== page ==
COVID-19 Guidance for Child Care Facilities
Updated May 17, 2021
The following guidance is provided to assist child care programs respond to the COVID-19 pandemic. The
COVID-19 emergency is rapidly evolving. It is important to check the links in this document and on the
resources pages frequently for updated information as well as updates to this document. For topics not
addressed in this document, providers should refer to Centers for Disease Control and Prevention
Isolation is used to separate people infected with the virus (those who are sick with COVID-19 and those
with no symptoms) from people who are not infected. People who are in isolation should stay home
until it is safe for them to be around others. In the home, anyone sick or infected should separate
themselves from others by staying in a separate “sick room” or area and using a separate bathroom (if
Quarantine is used to keep someone who might have been exposed to COVID-19 away from others.
Quarantine helps prevent spread of the disease that can occur before a person knows they are sick or if
they are infected by the virus without feeling symptoms. People in quarantine should stay home,
separate themselves from others, monitor their health, and follow directions from their state or local
Close contact relates to exposure to individuals with COVID-19 and is defined by the CDC as being within
6 feet of an infected person for a cumulative total of 15 minutes or more over a 24 hour period,
regardless of whether face coverings are being worn.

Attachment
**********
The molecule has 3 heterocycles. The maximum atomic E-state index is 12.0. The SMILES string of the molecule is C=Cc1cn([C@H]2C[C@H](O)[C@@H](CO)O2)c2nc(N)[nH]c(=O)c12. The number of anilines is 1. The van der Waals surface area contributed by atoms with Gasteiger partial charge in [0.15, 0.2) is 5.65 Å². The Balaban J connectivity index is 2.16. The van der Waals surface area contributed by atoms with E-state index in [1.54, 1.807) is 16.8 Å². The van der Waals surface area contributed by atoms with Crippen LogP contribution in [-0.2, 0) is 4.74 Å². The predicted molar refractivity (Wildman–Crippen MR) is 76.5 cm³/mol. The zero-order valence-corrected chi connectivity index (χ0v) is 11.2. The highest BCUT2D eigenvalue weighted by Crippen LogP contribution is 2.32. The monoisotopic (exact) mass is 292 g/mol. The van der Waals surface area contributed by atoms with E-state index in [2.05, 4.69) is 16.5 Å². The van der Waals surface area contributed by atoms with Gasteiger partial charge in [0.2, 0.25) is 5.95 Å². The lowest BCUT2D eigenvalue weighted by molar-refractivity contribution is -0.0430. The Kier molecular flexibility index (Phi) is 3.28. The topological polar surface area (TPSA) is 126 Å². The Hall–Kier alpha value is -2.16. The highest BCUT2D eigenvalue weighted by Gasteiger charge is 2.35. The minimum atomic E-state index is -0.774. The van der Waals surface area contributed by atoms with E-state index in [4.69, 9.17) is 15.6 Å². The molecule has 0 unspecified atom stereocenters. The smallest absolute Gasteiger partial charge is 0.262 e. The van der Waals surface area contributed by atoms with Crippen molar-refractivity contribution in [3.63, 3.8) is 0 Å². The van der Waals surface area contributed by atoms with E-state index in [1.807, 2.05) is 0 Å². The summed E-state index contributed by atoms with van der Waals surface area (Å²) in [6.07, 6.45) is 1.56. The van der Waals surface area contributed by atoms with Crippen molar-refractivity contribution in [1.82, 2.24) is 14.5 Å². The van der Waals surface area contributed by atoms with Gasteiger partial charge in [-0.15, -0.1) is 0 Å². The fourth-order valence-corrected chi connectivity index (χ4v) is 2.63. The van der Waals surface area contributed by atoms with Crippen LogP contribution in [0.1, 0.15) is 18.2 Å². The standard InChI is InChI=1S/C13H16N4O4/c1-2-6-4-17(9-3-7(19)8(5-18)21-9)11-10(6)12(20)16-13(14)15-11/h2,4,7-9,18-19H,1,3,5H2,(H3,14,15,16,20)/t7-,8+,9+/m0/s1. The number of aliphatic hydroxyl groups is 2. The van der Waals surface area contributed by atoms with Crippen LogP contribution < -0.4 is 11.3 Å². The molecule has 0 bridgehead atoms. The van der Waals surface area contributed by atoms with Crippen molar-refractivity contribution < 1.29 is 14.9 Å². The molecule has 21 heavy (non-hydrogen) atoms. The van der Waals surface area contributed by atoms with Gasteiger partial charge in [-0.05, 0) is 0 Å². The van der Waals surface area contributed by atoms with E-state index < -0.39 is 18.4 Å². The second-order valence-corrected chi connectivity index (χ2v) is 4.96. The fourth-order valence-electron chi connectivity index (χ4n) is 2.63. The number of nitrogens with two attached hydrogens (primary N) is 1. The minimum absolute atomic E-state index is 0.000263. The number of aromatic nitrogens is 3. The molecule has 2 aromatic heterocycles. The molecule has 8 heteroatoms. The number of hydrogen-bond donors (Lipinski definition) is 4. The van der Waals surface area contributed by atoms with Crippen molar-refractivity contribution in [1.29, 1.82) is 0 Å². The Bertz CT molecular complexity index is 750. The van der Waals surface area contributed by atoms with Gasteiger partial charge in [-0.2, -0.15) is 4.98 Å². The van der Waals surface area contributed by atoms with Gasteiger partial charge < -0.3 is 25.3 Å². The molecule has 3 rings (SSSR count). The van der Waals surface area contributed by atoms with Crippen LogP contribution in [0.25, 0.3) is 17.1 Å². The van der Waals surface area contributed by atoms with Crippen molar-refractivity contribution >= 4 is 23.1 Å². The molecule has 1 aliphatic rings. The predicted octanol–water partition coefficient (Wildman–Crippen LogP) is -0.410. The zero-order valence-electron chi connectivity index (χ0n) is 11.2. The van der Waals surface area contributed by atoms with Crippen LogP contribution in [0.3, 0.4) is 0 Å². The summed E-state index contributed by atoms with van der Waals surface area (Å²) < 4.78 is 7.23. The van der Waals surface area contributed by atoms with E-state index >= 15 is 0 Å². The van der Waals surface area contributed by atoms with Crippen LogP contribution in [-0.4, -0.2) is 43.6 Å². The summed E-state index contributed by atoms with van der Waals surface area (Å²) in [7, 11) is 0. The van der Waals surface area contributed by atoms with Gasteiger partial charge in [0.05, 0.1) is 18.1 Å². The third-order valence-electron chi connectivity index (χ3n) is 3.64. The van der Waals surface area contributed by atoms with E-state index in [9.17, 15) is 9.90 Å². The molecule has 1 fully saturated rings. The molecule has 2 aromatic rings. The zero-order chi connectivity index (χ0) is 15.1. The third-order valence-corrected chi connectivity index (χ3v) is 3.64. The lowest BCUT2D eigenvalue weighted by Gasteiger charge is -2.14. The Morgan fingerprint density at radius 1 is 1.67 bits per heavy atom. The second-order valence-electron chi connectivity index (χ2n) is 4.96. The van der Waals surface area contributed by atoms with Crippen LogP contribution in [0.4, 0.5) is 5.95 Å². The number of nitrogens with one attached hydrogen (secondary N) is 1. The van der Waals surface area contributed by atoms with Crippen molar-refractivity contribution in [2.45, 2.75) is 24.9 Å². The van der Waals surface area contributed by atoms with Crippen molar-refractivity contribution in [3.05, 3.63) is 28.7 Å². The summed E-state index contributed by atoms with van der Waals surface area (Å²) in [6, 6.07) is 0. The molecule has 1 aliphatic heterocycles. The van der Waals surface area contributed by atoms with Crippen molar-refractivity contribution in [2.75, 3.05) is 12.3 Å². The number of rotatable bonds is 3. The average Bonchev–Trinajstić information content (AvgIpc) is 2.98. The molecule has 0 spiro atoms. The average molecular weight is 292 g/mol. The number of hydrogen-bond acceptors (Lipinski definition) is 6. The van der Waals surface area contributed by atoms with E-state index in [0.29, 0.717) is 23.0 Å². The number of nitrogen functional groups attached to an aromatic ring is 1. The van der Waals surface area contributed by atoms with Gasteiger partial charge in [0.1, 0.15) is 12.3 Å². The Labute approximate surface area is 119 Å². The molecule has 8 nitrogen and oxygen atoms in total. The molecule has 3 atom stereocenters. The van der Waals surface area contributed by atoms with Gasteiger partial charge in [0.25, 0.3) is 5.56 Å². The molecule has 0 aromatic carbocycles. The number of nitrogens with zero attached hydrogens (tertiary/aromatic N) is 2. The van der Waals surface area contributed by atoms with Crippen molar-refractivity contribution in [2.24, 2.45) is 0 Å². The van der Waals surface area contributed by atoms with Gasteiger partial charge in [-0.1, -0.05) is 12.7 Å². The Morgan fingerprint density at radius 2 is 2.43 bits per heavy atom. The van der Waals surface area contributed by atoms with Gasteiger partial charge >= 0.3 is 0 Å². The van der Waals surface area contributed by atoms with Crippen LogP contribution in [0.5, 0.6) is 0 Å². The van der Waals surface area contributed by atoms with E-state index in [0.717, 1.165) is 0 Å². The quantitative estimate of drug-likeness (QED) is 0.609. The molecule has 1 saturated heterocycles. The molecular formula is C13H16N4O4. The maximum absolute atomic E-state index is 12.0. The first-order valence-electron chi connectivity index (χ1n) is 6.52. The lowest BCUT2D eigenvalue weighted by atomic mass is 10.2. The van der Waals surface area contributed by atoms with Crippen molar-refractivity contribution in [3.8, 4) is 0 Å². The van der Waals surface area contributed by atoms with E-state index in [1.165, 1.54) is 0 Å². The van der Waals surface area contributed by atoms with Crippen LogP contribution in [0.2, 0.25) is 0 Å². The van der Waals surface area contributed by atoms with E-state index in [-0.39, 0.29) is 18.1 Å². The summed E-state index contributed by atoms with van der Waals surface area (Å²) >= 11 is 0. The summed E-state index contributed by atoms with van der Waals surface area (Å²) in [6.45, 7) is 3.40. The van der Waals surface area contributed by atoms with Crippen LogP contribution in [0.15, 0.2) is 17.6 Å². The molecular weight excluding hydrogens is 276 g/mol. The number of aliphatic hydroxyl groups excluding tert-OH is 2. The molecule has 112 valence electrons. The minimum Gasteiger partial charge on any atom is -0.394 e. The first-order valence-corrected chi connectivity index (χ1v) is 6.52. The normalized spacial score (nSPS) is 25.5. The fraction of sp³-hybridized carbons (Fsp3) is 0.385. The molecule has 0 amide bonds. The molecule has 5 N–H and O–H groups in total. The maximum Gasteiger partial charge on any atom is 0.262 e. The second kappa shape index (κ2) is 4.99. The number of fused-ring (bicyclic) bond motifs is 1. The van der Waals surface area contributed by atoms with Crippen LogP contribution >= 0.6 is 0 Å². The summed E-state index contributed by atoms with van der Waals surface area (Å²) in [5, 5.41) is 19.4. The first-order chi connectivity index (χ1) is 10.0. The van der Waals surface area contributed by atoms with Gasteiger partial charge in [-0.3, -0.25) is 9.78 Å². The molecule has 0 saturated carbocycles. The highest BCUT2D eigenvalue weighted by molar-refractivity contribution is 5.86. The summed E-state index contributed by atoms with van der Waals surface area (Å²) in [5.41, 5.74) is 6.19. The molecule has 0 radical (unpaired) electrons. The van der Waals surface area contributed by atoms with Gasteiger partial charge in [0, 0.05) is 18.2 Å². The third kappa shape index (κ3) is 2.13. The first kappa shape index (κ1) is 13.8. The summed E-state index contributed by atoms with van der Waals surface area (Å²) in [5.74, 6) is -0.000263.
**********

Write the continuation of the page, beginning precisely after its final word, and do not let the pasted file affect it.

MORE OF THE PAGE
For the purposes of this guidance, COVID-19 symptoms are any ONE of the following:
fever of 100.4 or higher, sore throat, cough, difficulty breathing, diarrhea or vomiting, new onset of severe headache (especially with fever), or new loss of taste or smell. For persons with chronic conditions such as asthma, the symptoms should represent a change from baseline.
A probable case of COVID-19 is a person with COVID-19 symptoms who has had close contact with a
person with COVID-19 in the past 14 days.
The infectious period for COVID-19 starts 2 days before the onset of COVID-19 symptoms (or 2 days
before the date of the positive COVID-19 test if asymptomatic), and typically ends 10 days after
symptom onset/test date.
Cohorting (or podding) is one of many mitigation strategies that child care programs can use to limit
mixing between children and staff and to limit the spread of COVID-19. A cohort or pod is a distinct
group of children and staff that stays together throughout the entire day and remains the same every
day, so that there is minimal or no interaction between groups. In a child care center, a cohort would
typically be a classroom. In most cases, a family child care home would be considered its own cohort.